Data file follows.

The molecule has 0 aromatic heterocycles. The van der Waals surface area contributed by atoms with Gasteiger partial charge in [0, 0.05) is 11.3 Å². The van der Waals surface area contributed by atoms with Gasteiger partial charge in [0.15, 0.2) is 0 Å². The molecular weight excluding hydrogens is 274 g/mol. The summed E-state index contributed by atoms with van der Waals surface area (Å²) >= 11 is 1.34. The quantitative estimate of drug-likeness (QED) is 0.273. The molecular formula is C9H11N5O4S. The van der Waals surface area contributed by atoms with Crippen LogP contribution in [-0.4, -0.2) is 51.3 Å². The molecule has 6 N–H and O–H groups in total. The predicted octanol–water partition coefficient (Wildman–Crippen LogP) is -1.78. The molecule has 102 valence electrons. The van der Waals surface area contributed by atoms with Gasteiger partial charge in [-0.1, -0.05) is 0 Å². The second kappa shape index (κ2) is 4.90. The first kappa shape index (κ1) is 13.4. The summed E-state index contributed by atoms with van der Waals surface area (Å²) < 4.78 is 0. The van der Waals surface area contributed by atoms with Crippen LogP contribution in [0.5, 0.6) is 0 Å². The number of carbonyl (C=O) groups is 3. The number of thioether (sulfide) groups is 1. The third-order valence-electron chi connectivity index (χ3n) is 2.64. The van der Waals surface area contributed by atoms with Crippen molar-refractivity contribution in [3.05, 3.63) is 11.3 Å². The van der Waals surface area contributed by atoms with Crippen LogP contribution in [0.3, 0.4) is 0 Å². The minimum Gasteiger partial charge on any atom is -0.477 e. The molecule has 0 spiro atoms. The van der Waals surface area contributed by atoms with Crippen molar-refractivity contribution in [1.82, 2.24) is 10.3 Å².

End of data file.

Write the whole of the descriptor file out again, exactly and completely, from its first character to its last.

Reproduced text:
The molecule has 0 aromatic heterocycles. The van der Waals surface area contributed by atoms with Gasteiger partial charge in [0, 0.05) is 11.3 Å². The van der Waals surface area contributed by atoms with Gasteiger partial charge in [0.15, 0.2) is 0 Å². The molecular weight excluding hydrogens is 274 g/mol. The summed E-state index contributed by atoms with van der Waals surface area (Å²) >= 11 is 1.34. The quantitative estimate of drug-likeness (QED) is 0.273. The molecular formula is C9H11N5O4S. The van der Waals surface area contributed by atoms with Crippen LogP contribution in [-0.4, -0.2) is 51.3 Å². The molecule has 6 N–H and O–H groups in total. The predicted octanol–water partition coefficient (Wildman–Crippen LogP) is -1.78. The molecule has 102 valence electrons. The van der Waals surface area contributed by atoms with Gasteiger partial charge in [-0.1, -0.05) is 0 Å². The second kappa shape index (κ2) is 4.90. The first kappa shape index (κ1) is 13.4. The summed E-state index contributed by atoms with van der Waals surface area (Å²) < 4.78 is 0. The van der Waals surface area contributed by atoms with Crippen LogP contribution in [0.5, 0.6) is 0 Å². The number of carbonyl (C=O) groups is 3. The number of thioether (sulfide) groups is 1. The third-order valence-electron chi connectivity index (χ3n) is 2.64. The van der Waals surface area contributed by atoms with Crippen molar-refractivity contribution in [3.05, 3.63) is 11.3 Å². The van der Waals surface area contributed by atoms with Crippen LogP contribution in [0.3, 0.4) is 0 Å². The minimum Gasteiger partial charge on any atom is -0.477 e. The molecule has 0 spiro atoms. The van der Waals surface area contributed by atoms with Crippen molar-refractivity contribution in [1.82, 2.24) is 10.3 Å².